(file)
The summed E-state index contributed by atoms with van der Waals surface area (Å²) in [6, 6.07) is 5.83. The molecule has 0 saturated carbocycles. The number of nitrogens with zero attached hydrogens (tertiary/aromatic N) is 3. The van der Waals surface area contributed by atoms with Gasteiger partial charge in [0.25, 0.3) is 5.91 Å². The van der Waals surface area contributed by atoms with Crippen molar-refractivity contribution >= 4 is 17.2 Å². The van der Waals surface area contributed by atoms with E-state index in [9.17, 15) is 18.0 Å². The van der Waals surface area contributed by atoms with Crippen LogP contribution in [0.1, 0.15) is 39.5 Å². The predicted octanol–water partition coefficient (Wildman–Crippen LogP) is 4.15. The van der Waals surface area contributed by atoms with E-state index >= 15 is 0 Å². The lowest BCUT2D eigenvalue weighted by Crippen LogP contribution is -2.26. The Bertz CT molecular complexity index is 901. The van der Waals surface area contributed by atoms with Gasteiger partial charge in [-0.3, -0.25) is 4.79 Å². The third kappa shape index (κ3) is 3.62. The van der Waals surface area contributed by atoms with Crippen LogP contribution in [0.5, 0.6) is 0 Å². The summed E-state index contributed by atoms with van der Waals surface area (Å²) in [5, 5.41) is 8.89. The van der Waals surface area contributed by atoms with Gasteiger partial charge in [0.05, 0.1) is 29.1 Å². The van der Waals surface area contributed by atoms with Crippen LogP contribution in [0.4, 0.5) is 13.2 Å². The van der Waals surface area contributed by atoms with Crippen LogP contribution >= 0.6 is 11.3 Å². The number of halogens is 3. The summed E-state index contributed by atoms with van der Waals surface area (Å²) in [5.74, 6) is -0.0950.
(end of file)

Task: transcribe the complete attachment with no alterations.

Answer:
The summed E-state index contributed by atoms with van der Waals surface area (Å²) in [6, 6.07) is 5.83. The molecule has 0 saturated carbocycles. The number of nitrogens with zero attached hydrogens (tertiary/aromatic N) is 3. The van der Waals surface area contributed by atoms with Gasteiger partial charge in [0.25, 0.3) is 5.91 Å². The van der Waals surface area contributed by atoms with Crippen molar-refractivity contribution >= 4 is 17.2 Å². The van der Waals surface area contributed by atoms with E-state index in [9.17, 15) is 18.0 Å². The van der Waals surface area contributed by atoms with Crippen LogP contribution in [0.1, 0.15) is 39.5 Å². The predicted octanol–water partition coefficient (Wildman–Crippen LogP) is 4.15. The van der Waals surface area contributed by atoms with E-state index >= 15 is 0 Å². The lowest BCUT2D eigenvalue weighted by Crippen LogP contribution is -2.26. The Bertz CT molecular complexity index is 901. The van der Waals surface area contributed by atoms with Gasteiger partial charge in [-0.3, -0.25) is 4.79 Å². The third kappa shape index (κ3) is 3.62. The van der Waals surface area contributed by atoms with Crippen LogP contribution in [0.5, 0.6) is 0 Å². The summed E-state index contributed by atoms with van der Waals surface area (Å²) in [5, 5.41) is 8.89. The van der Waals surface area contributed by atoms with Gasteiger partial charge in [0.05, 0.1) is 29.1 Å². The van der Waals surface area contributed by atoms with Crippen LogP contribution in [0.4, 0.5) is 13.2 Å². The van der Waals surface area contributed by atoms with Crippen LogP contribution >= 0.6 is 11.3 Å². The number of halogens is 3. The summed E-state index contributed by atoms with van der Waals surface area (Å²) in [5.74, 6) is -0.0950.